The Obama Administration is Violating the Law

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In summary: Energy Department official said the White House's position may be based in part on the politics of NIMBY and the political status of Nevada for President Obama.In summary, the Nuclear Waste Policy Act of 1982 established the requirement for the US government to permanently store all nuclear waste in the US, with the facility paid for by power companies that produce nuclear power on a per megawatt-hour basis. Provides states with veto power over a repository in their territory while providing Congress with override power. When Yucca was selected, it was written into an amendment to the act in 1987. The DOE submitted to the NRC a license to construct and operate in June of 2008, but Obama made a campaign promise to cancel the project. Since
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russ_watters
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The law is the Nuclear Waste Policy Act of 1982. This is the act that established the Yucca Mountain waste repository. You can read about it on the wiki: http://en.wikipedia.org/wiki/Nuclear_Waste_Policy_Act
and at the NRC: http://www.nrc.gov/reading-rm/doc-collections/fact-sheets/fs-yucca-license-review.html

Key Facts:

1. The law establishes the requirement for the US government to permanently store all nuclear waste in the US including commercial waste.
2. The facility is paid for by power companies that produce nuclear power on a per megawatt-hour basis.
3. Provides states with veto power over a repository in their territory while providing Congress with override power. When Yucca was selected, it was written into an amendment to the act in 1987. Nevada vetoed and Congress overrode in 2002.
4. The DOE submitted to the NRC a license to construct and operate in June of 2008.

Obama made a campaign promise to cancel the project, which you can find in letter form here: http://www.lvrj.com/opinion/7598337.html

Since then, he's been attacking the issue on several fronts (here's a congressional briefing: http://www.fas.org/sgp/crs/misc/R41675.pdf ):

1. From a purely political standpoint, he appointed a Blue Ribbon Commission to recommend alternatives to Yucca. http://www.energy.gov/news/8584.htm
The interim report is due at the end of July. We'll have to wait and see if it actually addresses the merrits of Yucca or just starts on the assumption that it is off the table, but the Sec Energy Chu used exactly those words to describe its status.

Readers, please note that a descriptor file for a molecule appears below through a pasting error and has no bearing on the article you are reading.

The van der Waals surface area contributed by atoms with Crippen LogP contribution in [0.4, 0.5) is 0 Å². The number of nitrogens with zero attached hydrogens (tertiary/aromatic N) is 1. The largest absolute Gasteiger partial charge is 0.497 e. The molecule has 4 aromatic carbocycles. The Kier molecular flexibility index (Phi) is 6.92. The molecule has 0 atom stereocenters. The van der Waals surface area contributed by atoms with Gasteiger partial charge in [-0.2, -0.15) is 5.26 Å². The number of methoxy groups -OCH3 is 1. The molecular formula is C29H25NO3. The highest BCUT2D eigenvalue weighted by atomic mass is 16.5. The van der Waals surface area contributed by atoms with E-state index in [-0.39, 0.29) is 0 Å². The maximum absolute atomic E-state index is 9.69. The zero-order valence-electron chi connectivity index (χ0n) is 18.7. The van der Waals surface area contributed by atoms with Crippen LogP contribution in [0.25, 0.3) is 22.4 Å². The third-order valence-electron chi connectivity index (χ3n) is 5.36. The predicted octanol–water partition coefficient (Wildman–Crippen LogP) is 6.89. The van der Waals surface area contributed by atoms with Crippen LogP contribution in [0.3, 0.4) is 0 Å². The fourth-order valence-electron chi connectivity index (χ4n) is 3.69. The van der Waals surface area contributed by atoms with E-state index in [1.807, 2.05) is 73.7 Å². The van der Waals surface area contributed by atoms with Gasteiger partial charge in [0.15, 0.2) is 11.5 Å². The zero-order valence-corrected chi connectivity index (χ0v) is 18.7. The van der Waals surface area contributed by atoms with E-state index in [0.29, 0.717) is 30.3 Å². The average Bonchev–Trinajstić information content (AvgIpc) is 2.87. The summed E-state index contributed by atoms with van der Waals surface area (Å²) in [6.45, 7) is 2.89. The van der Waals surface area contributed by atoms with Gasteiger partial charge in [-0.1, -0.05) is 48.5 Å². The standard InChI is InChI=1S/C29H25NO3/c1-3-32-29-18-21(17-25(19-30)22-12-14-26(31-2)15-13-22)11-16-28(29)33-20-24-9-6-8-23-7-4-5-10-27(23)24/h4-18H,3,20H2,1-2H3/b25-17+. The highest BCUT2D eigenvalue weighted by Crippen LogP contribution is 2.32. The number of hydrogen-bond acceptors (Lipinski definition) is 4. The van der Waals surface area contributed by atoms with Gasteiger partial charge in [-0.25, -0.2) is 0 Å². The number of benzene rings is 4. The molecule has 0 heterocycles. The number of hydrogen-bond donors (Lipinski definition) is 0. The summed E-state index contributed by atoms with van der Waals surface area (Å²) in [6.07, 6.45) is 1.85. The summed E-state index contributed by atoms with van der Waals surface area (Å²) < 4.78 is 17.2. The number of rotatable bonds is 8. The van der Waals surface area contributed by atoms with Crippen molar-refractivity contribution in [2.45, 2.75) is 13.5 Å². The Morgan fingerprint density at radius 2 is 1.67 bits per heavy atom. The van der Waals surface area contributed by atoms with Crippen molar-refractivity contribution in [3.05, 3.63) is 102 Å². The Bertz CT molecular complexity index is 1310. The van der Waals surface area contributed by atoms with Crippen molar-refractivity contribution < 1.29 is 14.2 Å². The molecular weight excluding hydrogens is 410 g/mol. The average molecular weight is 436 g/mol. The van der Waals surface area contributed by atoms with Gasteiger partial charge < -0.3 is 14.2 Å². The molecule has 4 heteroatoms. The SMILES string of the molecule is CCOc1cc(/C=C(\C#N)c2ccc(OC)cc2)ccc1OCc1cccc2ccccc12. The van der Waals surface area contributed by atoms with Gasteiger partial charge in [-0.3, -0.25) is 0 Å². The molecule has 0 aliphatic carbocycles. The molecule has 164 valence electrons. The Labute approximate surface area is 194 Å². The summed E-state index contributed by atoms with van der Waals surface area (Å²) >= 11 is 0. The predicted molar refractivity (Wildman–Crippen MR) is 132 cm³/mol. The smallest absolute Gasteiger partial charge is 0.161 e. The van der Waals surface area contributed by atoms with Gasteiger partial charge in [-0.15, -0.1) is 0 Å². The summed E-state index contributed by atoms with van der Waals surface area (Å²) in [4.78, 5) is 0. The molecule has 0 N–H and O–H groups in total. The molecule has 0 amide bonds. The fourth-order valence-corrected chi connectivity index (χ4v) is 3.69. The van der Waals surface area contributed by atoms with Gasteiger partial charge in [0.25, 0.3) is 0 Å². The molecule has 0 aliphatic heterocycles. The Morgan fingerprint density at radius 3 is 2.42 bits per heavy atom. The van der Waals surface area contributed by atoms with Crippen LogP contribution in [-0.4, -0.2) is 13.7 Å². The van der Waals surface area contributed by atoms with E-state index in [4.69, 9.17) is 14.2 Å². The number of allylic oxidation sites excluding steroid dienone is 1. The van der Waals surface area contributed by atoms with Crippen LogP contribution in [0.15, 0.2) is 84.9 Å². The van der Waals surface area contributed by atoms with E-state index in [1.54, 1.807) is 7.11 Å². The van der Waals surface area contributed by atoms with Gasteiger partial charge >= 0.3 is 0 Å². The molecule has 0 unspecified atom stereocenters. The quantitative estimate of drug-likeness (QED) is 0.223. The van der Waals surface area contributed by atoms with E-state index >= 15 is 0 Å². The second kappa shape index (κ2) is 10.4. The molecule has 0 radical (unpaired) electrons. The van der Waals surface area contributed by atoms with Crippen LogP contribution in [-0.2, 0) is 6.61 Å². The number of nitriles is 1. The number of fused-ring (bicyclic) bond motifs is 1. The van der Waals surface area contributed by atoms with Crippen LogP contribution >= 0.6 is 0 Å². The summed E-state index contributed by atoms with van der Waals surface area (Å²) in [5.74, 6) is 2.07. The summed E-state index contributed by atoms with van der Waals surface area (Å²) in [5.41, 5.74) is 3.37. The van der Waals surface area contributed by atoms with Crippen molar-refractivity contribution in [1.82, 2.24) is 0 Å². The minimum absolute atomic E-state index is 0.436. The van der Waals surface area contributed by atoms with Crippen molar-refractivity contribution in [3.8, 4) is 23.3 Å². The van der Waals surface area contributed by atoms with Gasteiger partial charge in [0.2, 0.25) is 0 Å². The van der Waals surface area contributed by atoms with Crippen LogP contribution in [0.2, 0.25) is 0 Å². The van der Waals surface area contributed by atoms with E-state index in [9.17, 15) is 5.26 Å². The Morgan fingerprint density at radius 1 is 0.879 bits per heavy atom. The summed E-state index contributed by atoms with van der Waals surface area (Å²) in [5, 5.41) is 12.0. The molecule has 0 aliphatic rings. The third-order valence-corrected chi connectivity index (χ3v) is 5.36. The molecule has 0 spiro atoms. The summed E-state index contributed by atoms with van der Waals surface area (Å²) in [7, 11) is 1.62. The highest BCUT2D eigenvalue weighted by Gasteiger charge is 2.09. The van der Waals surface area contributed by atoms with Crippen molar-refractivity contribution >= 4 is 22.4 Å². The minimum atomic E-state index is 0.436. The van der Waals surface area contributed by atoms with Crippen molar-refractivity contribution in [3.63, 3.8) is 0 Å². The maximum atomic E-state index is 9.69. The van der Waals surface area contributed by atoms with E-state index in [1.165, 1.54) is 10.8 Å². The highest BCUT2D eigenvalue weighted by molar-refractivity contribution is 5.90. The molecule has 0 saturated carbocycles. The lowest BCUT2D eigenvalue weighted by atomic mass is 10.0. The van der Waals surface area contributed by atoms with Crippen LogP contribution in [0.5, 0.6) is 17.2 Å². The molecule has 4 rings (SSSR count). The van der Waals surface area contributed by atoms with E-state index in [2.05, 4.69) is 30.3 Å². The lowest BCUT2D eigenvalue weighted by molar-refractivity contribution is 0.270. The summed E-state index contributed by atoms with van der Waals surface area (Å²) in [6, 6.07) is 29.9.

2. Removing funding from the project from the federal budgets the last two years.

3. Having the DOE retract its application to build/operate the site.

4. DOE owns and operates the not finished facility and has all but shut it down.

Unfortunately for Obama, the Nuclear Waste Policy Act is still the law and he's not just failing to uphold the law but he's taking active steps to countermand it. He doesn't have that power. Currently, there are challenges being made on multiple fronts which are the reason I started this thread. They haven't been getting much press, but as the legal cases progress, they'll get more.

From the FAS link, the law expressedly requires the DOE to do things such as filing the application:
The legal battle over the Secretary’s authority to withdraw the license application hinges on
specific statutory language within the NWPA. Section 114 outlines the process for obtaining the
necessary site approval and construction authorization and provides the statutory foundation for
the ongoing litigation.61 The provision states that once the site approval procedures are completed
and the site is designated, as was the case with Yucca Mountain, “the Secretary shall submit to the
[NRC] an application for a construction authorization for a repository.”62 Upon submission of the
application, the NRC “shall consider” the application “in accordance with the laws applicable to
such applications, except that the [NRC] shall issue a final decision approving or disapproving